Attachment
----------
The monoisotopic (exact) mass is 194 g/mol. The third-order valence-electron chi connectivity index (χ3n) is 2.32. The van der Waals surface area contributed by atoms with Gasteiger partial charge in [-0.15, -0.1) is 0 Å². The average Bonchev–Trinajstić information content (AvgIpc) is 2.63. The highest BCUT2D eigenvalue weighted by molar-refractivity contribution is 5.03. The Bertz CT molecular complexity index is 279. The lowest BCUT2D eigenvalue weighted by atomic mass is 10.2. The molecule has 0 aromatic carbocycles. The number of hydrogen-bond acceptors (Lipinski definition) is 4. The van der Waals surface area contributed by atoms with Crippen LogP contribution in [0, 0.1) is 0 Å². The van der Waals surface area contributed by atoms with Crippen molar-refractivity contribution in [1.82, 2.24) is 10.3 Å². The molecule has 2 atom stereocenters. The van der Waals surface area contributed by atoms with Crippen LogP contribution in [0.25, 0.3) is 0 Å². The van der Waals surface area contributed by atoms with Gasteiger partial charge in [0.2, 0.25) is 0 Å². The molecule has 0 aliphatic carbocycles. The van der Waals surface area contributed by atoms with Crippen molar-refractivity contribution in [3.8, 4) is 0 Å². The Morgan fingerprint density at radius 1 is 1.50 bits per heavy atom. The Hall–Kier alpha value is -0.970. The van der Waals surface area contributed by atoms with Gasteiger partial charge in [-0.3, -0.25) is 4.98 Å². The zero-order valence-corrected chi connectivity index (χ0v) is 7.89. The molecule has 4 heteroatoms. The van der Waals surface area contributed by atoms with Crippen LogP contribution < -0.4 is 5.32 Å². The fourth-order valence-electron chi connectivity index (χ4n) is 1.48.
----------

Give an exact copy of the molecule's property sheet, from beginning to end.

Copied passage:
The monoisotopic (exact) mass is 194 g/mol. The third-order valence-electron chi connectivity index (χ3n) is 2.32. The van der Waals surface area contributed by atoms with Gasteiger partial charge in [-0.15, -0.1) is 0 Å². The average Bonchev–Trinajstić information content (AvgIpc) is 2.63. The highest BCUT2D eigenvalue weighted by molar-refractivity contribution is 5.03. The Bertz CT molecular complexity index is 279. The lowest BCUT2D eigenvalue weighted by atomic mass is 10.2. The molecule has 0 aromatic carbocycles. The number of hydrogen-bond acceptors (Lipinski definition) is 4. The van der Waals surface area contributed by atoms with Crippen LogP contribution in [0, 0.1) is 0 Å². The van der Waals surface area contributed by atoms with Crippen molar-refractivity contribution in [1.82, 2.24) is 10.3 Å². The molecule has 2 atom stereocenters. The van der Waals surface area contributed by atoms with Crippen LogP contribution in [0.25, 0.3) is 0 Å². The van der Waals surface area contributed by atoms with Gasteiger partial charge in [0.2, 0.25) is 0 Å². The molecule has 0 aliphatic carbocycles. The van der Waals surface area contributed by atoms with Crippen molar-refractivity contribution in [3.8, 4) is 0 Å². The Morgan fingerprint density at radius 1 is 1.50 bits per heavy atom. The Hall–Kier alpha value is -0.970. The van der Waals surface area contributed by atoms with Gasteiger partial charge in [-0.3, -0.25) is 4.98 Å². The zero-order valence-corrected chi connectivity index (χ0v) is 7.89. The molecule has 4 heteroatoms. The van der Waals surface area contributed by atoms with Crippen LogP contribution < -0.4 is 5.32 Å². The fourth-order valence-electron chi connectivity index (χ4n) is 1.48.